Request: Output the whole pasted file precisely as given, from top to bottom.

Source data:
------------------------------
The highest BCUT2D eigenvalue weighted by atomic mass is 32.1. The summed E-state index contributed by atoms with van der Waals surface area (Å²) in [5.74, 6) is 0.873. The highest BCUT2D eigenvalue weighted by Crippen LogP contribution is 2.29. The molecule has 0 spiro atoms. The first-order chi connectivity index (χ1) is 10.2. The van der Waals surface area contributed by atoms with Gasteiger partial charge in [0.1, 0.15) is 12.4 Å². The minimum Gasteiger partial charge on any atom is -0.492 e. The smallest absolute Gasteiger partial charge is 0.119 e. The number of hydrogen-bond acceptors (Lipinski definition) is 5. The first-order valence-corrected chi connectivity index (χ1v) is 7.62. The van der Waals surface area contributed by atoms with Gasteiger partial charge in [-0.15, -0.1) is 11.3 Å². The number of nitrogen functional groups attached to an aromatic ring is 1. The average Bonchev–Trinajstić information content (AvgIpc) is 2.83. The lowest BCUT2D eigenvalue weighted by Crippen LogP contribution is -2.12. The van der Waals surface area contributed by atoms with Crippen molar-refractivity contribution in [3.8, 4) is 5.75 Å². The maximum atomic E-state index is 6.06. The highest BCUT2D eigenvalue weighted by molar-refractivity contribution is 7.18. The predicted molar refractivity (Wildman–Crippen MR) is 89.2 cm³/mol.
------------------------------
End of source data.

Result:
The highest BCUT2D eigenvalue weighted by atomic mass is 32.1. The summed E-state index contributed by atoms with van der Waals surface area (Å²) in [5.74, 6) is 0.873. The highest BCUT2D eigenvalue weighted by Crippen LogP contribution is 2.29. The molecule has 0 spiro atoms. The first-order chi connectivity index (χ1) is 10.2. The van der Waals surface area contributed by atoms with Gasteiger partial charge in [0.1, 0.15) is 12.4 Å². The minimum Gasteiger partial charge on any atom is -0.492 e. The smallest absolute Gasteiger partial charge is 0.119 e. The number of hydrogen-bond acceptors (Lipinski definition) is 5. The first-order valence-corrected chi connectivity index (χ1v) is 7.62. The van der Waals surface area contributed by atoms with Gasteiger partial charge in [-0.15, -0.1) is 11.3 Å². The number of nitrogen functional groups attached to an aromatic ring is 1. The average Bonchev–Trinajstić information content (AvgIpc) is 2.83. The lowest BCUT2D eigenvalue weighted by Crippen LogP contribution is -2.12. The van der Waals surface area contributed by atoms with Crippen molar-refractivity contribution in [3.8, 4) is 5.75 Å². The maximum atomic E-state index is 6.06. The highest BCUT2D eigenvalue weighted by molar-refractivity contribution is 7.18. The predicted molar refractivity (Wildman–Crippen MR) is 89.2 cm³/mol.